There is something utterly beguiling about a well-told mystery well-sustained with just the right amount of breadcrumb clues along the way.
And beguiling is just the word for the intriguing charms of Folklords, written by Matt Kindt, illustrated by Matt Smith and coloured by Chris O’Halloran, which takes places in a cleverly turned on its head medieval world where monsters and magic are commonplace, gnomes are pressed into hypnotic service and a shadowy group called the Librarians rules the life of the local people with the ruthless, unforgiving efficiency of the Spanish Inquisition.
In this land where every one toes the line with meek compliance because they have no choice to, one young man named Ansel stands out, a man possessed of visions of strange clothes and unknown devices, who can’t help but push the envelope of what is allowed and what is possible.
And crucially, for all dictatorships weaken and fall in the face of knowledge which is why these regimes so rigidly control it, what is known.
For Ansel, who dresses in a business suit in stark contrast to the utilitarian 14th century of the rest of the village, knows things he couldn’t possibly know about – of cities and cars and people in business wear and of a world so advanced and different to his own that it can only be the result of fevered dreams.
Or can it?
That is the decadent mystery that is dangled in front of you through the first five issues of Folklords, gathered together in one very handsome tradepaper, where you are never quite sure if Ansel is the oddity in a world of conformance-adhering villagers or whether they are the odd ones out and perhaps Ansel is the displaced normal one.
Certainly it is suggested in little clues dropped here and there that Ansel might be in a coma or dreaming heavily and this world is his sandman creation, but the fact that it is so sustained and so inherently robust as a coherent, expansive world suggests there is more going on than the simply firings of some neurones under stress.
The big question that fills and consumes the imaginative strictures of Folklords is just how far Ansel is willing to go to find out what is really behind his visions and what they all mean.
Push too little and you might as well not bother at all; push too much, however, and the Librarians will come down so hard and with such unflinching cruelty that asking the question won’t matter to much anyway.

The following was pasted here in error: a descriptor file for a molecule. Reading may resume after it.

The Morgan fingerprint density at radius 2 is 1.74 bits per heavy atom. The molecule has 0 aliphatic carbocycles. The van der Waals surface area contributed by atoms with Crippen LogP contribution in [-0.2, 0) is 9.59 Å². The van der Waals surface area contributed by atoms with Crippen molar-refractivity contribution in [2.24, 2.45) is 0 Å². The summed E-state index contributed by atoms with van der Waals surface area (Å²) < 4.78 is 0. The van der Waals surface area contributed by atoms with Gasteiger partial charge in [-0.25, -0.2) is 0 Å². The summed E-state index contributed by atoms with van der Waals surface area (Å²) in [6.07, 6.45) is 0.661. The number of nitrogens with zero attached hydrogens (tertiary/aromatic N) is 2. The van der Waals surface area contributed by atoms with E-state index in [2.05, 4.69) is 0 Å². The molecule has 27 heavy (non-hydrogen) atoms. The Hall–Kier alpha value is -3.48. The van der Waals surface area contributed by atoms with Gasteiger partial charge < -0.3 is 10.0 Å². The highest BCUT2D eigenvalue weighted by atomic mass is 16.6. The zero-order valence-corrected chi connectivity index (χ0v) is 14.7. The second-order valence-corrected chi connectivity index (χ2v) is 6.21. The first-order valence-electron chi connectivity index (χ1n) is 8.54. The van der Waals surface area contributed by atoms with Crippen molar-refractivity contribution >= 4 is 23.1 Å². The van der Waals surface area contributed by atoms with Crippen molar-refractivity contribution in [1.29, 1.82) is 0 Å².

The perfect opportunity presents itself when Ansel reaches the age of 18 and has to declare his Quest, a rite of passage which practically begs a young inquisitive person to come with a task which will take him or her far from the bounds of the village and into a world where monsters must be battled, golden bowls of foresight must be acquired and sleeping dragons of Gador must be found.
It’s all very noble and adventurous but also very safe; the one thing you cannot do is say you are going to find and meet and talk to the Folklords which is a task punishable by death.
But Ansel, driven by a need to explain his vision of wrist watches and cigarette lighters, radios and lace-up leather shoes, has no choice – he is compelled to say that his Quest will be to find the Folklords or he will die trying (quite literally, of course, in an oppressed world where this is no idle figure of speech).
Events conspire to rob him of his moment but he gets his grand adventure, one enlivened by some inspired re-fashioning of well-known stories such as Hansel and Gretal, some sidebar commentary which is playfully insightful and gorgeous artwork which brings Ansel’s world alive with vivacity of hope and prevailing danger.
Kindt, Smith and O’Halloran has truly given us a mystery for the ages.
Again, quite literally with Ansel having a foot in the medieval and the modern and no explanation for why he alone (or is he alone? Ta-dah! More mystery awaits as the story winds its way intriguingly on) straddles two manifestly different worlds.
A great deal of the charm of Folklords, quite apart from its cheeky willingness to play with genre and tone with gleeful alacrity, is Ansel himself, a young man who is both naive and knowing, who is afraid of what might lie down but not enough to stop himself going down the road he knows he has no choice but to travel.
He has a lot on the line – not simply attracting the opprobrium and censure of the Librarians but losing loving parents, a supportive girlfriend (maybe) who is more than capable of looking herself, a diffident new friend and a new powerful ally who is not as enamoured of the Librarians as you might expect someone of his station to be.
There’s a great deal of very clever storytelling going on along with a delicious mix of introspection and action and a lingering mystery which is explained just enough to keep you hooked but not enough to ruin the vexing fun.
Folklords is an inspired, artfully exquisite joy that speaks of the freedom to know and to inquire, to push boundaries and gain knowledge and to feel secure in truly belonging even if it might, as Ansel knows all too well, cost you everything you are and have.